Candidate Persona: 4 simple steps to create it
Dernière mise à jour : 15 mai
In recent years, recruiters have adopted marketing techniques to attract the best active and passive candidates. Employer branding and candidate experience enhancement showcase the company's culture and values. They can be very effective as long as the team has designed these elements with their candidate's persona in mind.
What's a candidate persona?
Very similar to the buyer persona used in marketing and sales, Hubspot defines the candidate persona as "a semi-fictional representation of your ideal customer based on market research and real data about your existing customers." Replace the term "customer" with "candidate" and then "employee" and you pretty much know everything you need to know.
A candidate persona is therefore "a semi-fictional representation of your ideal candidate based on market research and real data on your existing employees". In other words, it's the archetype of your future employees.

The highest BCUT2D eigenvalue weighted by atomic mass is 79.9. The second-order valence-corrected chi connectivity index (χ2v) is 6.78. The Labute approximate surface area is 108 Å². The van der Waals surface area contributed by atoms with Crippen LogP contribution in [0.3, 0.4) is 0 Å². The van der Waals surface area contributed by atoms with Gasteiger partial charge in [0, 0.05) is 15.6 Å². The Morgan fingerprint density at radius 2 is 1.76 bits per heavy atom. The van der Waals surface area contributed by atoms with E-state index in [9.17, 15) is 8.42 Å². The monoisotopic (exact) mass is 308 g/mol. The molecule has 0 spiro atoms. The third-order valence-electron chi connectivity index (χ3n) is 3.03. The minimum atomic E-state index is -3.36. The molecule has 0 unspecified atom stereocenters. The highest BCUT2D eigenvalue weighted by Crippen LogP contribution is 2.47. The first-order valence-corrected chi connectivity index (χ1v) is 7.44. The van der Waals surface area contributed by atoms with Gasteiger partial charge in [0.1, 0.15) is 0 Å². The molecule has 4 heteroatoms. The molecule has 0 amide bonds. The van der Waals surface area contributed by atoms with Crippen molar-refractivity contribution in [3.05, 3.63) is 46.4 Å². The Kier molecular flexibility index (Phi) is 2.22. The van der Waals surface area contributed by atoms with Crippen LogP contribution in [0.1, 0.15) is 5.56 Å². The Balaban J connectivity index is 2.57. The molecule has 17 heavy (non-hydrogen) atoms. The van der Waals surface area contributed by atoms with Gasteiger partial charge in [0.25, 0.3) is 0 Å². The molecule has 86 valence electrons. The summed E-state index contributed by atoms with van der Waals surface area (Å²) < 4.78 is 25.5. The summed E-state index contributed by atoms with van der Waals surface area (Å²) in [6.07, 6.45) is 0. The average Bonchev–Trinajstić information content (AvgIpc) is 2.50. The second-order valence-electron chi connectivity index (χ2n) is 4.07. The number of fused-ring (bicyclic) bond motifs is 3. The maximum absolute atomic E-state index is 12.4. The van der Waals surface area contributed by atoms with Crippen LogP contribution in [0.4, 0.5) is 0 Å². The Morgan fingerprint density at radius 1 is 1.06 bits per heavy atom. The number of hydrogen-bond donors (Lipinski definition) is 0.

Why bother creating a candidate persona?
Think of your candidate as the executive who will guide the creative activities of your team. Defining your candidate persona before marketing and recruiting operations begin will save you and your team a lot of time in the long run by ensuring that these campaigns are well suited to the individuals you want to attract.
With a clear idea of the type of candidates you want to target, you can find sources of information that are absolutely accurate!